Editor’s note: Welcome to latest edition of >75, our weekly post on questions that you have related to the CPA Exam. Send your questions to email@example.com and we’ll do our best to answer as many of them as possible. You can see all of the JDA’s posts for GC here and all our posts related to the CPA Exam here.
It might be the worst feeling in the world. Trust me, I know people who have gotten 17s and 24s on the exam – these are not my CPA Review students, of course, these are people who tried to go the CPA exam alone – and a 74 beats their misery any day of the week.
Nearly 99% of the candidates I talk to (I’m making that percentage up off the top of my head, mind you) who get a 74 on any part of the exam did everything they were supposed to do. They did hours of multiple choice and tons of practice simulations and even did the tutorial at cpa-exam.org before test day.
These are people who asked me very early on how they could plan their time, requested updates weeks before they were available and had me emailing 3 years’ worth of previous CPA exam questions for them to practice on. From all appearances, they did everything they were supposed to and yet got a 74, the worst possible score you can get (17 on FAR aside but we won’t talk about that mmmmmkay?).
So what do you do if you’re that person?
• Don’t bother requesting a “rescore” from the AICPA Board of Examiners: For all of 2008, not a single rescore request resulted in a candidate going from FAIL to PASS. It’s a waste of time and money and the AICPA isn’t going to admit their CBT is at all faulty (those of you who have actually taken it probably know better but we won’t talk about that either) so accept your score and move on.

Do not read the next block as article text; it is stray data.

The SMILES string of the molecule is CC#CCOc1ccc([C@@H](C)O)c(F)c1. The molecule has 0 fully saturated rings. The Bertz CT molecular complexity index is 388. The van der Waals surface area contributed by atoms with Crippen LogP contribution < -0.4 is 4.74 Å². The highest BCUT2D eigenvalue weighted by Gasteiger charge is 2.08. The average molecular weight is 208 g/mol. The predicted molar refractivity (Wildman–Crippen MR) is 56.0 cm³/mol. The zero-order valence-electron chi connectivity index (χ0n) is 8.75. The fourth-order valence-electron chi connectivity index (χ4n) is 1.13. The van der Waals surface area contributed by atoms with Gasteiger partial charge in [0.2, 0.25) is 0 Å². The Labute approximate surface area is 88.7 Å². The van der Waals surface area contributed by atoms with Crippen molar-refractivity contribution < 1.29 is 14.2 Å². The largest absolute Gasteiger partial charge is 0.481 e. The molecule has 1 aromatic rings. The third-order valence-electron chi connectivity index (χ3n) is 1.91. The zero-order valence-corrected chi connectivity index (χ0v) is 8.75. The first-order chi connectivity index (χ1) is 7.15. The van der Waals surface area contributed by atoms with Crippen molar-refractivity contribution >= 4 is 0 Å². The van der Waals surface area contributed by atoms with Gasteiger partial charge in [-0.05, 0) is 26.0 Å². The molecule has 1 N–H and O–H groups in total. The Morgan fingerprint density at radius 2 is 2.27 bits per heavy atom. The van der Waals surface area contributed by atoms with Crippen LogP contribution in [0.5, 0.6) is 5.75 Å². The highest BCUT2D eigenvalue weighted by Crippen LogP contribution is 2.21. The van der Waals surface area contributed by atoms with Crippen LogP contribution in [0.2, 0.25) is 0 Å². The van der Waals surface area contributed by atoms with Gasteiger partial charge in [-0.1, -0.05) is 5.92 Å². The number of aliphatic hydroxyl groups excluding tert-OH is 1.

• Don’t move on to a new section While you have to deal with the fact that you’re going to have to pay re-application fees to the Board and another exam fee, the best thing you can do in the case of a 70 – 74 is to go right back to that section and schedule a new exam as soon as possible. A 74 especially shows that you have an excellent command of the information, just a little more studying and you’re over that hump.
• Look at your score report: Your score report is going to give you quite a bit of insight on where you went wrong the first time. When you fail an exam part, they go so far as to tell you where you failed the worst, USE THAT! When you go back over your review materials, there’s no need to watch every single lecture video again fourteen times – just look at the report, figure out where you need more work, and do extra practice questions in those areas.
Finally, don’t beat yourself up. If this exam were easy, everyone would be a CPA.